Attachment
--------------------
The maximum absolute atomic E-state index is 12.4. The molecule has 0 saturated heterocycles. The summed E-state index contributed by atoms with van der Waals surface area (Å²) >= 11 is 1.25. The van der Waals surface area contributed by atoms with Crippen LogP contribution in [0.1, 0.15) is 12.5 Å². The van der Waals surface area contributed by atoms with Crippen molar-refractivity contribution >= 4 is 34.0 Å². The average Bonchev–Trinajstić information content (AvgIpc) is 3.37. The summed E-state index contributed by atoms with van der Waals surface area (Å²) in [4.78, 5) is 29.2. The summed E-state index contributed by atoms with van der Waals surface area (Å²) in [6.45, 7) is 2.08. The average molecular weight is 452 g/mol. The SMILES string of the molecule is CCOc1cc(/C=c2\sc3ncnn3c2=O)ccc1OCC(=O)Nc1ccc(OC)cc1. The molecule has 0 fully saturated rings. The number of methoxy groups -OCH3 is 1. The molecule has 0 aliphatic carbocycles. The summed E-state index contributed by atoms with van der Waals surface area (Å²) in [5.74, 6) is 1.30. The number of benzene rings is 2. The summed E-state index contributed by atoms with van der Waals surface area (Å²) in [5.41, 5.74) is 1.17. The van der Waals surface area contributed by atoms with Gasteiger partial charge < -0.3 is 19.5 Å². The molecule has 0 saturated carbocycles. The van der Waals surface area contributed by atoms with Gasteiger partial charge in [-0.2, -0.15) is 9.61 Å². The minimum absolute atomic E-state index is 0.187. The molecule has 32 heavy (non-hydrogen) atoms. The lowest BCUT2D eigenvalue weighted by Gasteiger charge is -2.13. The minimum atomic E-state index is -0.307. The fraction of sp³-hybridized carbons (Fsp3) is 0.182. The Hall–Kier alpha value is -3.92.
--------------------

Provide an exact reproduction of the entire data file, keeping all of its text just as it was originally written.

The maximum absolute atomic E-state index is 12.4. The molecule has 0 saturated heterocycles. The summed E-state index contributed by atoms with van der Waals surface area (Å²) >= 11 is 1.25. The van der Waals surface area contributed by atoms with Crippen LogP contribution in [0.1, 0.15) is 12.5 Å². The van der Waals surface area contributed by atoms with Crippen molar-refractivity contribution >= 4 is 34.0 Å². The average Bonchev–Trinajstić information content (AvgIpc) is 3.37. The summed E-state index contributed by atoms with van der Waals surface area (Å²) in [4.78, 5) is 29.2. The summed E-state index contributed by atoms with van der Waals surface area (Å²) in [6.45, 7) is 2.08. The average molecular weight is 452 g/mol. The SMILES string of the molecule is CCOc1cc(/C=c2\sc3ncnn3c2=O)ccc1OCC(=O)Nc1ccc(OC)cc1. The molecule has 0 fully saturated rings. The number of methoxy groups -OCH3 is 1. The molecule has 0 aliphatic carbocycles. The summed E-state index contributed by atoms with van der Waals surface area (Å²) in [5.74, 6) is 1.30. The number of benzene rings is 2. The summed E-state index contributed by atoms with van der Waals surface area (Å²) in [5.41, 5.74) is 1.17. The van der Waals surface area contributed by atoms with Gasteiger partial charge < -0.3 is 19.5 Å². The molecule has 0 saturated carbocycles. The van der Waals surface area contributed by atoms with Gasteiger partial charge in [-0.2, -0.15) is 9.61 Å². The minimum absolute atomic E-state index is 0.187. The molecule has 32 heavy (non-hydrogen) atoms. The lowest BCUT2D eigenvalue weighted by Gasteiger charge is -2.13. The minimum atomic E-state index is -0.307. The fraction of sp³-hybridized carbons (Fsp3) is 0.182. The Hall–Kier alpha value is -3.92.